Brownell says job rumors weren't a distraction last season
|Wednesday, March 21, 2018, 1:01 PM- -|
CLEMSON – Just a little over a year ago, Clemson was fresh off a demoralizing loss to Oakland in the first round of the NIT, leading to message board and internet rumors that head coach Brad Brownell would be let go. Brownell didn’t bother paying attention to those rumors.
“I guess I was not worried as most,” Brownell said Tuesday. “I guess I probably should have been. Maybe I was being naive, I don’t know. But I also think that I had enough conversations with my boss most of the year that I felt okay.”
The Tigers blew a 20-point lead to Oakland, ending the season with a 17-16 record. It also marked another year in which Clemson didn’t make the NCAA Tournament, and many of the fans were restless. Brownell said he looked at the defeat as a coach – it was a bad half that didn’t define his career, the season, or his program.
“I think way too much, by everyone, was made about the second half of the NIT game,” Brownell said. “I think that would have been the biggest overreach in the history of a lot of things. It is college sports with 18-to 21-year old kids. You are going to have a bad half, and I’m going to coach bad for a half or whatever happened in that twenty minutes that caused us to lose.
“But if you dig deeper into what is really going on in our program and know what is going on in our program then you just make decisions to keep guys or let guys go or whatnot.”
A late-season swoon saw Clemson eight of its last 12 games and the program missed the tournament for a sixth straight year, and the ending to the game against Oakland led to speculation of his demise.
“This bad half was not going to be the lasting impression in everybody’s mind,” Brownell said. “They would have more reflection and dig deeper into everything that was going on in our program and see everything that happened over the last five years.”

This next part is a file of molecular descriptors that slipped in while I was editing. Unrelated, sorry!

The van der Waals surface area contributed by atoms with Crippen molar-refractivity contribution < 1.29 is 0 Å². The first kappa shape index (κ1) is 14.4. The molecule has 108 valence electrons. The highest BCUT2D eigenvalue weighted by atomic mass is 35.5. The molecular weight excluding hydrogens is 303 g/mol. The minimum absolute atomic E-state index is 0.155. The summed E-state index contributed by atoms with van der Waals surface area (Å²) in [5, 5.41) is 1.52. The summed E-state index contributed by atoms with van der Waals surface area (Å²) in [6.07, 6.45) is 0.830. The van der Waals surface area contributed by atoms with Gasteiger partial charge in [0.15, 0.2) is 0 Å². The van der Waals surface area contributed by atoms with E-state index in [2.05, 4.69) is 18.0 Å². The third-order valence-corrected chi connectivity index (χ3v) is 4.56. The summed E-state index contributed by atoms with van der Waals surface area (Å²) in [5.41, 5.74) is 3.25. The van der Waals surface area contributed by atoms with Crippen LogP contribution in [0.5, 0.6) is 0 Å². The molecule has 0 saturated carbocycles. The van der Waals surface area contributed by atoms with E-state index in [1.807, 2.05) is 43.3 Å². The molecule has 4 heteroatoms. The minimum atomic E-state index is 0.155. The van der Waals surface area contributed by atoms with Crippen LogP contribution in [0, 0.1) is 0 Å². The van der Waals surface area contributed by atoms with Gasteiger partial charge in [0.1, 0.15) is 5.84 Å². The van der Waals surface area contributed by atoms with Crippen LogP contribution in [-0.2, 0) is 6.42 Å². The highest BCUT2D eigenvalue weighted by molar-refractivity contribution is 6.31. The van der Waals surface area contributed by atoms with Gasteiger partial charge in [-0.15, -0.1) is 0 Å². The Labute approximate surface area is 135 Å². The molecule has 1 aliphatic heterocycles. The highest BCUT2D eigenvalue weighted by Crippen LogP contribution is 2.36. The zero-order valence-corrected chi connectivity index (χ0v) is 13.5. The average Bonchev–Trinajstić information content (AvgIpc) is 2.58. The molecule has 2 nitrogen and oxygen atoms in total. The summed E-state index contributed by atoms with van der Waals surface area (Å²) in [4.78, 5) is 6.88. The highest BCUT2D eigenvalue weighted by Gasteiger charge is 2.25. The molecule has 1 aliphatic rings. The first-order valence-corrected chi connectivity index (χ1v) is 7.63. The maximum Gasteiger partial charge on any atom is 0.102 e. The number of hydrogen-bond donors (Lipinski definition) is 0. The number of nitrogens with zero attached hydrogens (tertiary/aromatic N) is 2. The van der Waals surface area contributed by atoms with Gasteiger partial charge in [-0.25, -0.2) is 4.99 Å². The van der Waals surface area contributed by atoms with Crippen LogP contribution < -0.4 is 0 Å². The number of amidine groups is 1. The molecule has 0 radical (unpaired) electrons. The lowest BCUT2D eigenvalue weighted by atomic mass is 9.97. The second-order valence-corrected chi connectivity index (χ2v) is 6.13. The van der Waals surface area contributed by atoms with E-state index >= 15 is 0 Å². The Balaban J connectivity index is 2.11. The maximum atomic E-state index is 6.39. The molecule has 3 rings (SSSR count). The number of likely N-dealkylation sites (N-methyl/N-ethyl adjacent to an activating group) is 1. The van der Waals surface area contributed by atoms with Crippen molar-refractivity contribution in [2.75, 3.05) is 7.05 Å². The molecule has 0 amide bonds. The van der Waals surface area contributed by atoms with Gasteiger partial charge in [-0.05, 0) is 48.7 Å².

That doesn't mean he was unaware that something needed to change - and soon.
“I knew I needed to win this year,” Brownell said. “That’s OK. This is high-level basketball. You need to win.”
Brownell was, of course, spent referring to all of the time the team spent without a home. Littlejohn Coliseum was being rebuilt and the team endured 20 months without a true place to call home. Home games were played in Greenville, a 45-minute drive, and the team was forced to share their only practice site with the women’s basketball team and the volleyball team.
Instead of complaining about things, Brownell dug in and made regular tours across the state, trying to help raise funds for the sparkling new facility that is already paying dividends.
“Obviously, this is very rewarding to get to this point, but this is not just one season,” Brownell said. “It is a group of players that I greatly cherish because of what we have been able to do this year and how we have been able to do it and to be able to do it with their attitude has been unreal.
“This has been more than a one-year deal. This has been a five-year struggle. This did not just happen with this year and this team. This happened because of the facilities and all the things that went into it. I think that is why I was retained. It was not just one bad half of basketball.”
Clemson has a 25-9 record this season, a school record for wins. They finished third in the ACC after being picked to finish 13th by the media, and they play Kansas this Friday in the Sweet 16.
“To be honest that is what kind of motivated our team throughout the year, people doubting our team and doubting our coaches and picking us thirteenth in the ACC. It was crazy,” Donte Grantham said. “I think that was our motivation. I think that was the wood that was thrown into the fire. I think that is what drove our team to where we are today.”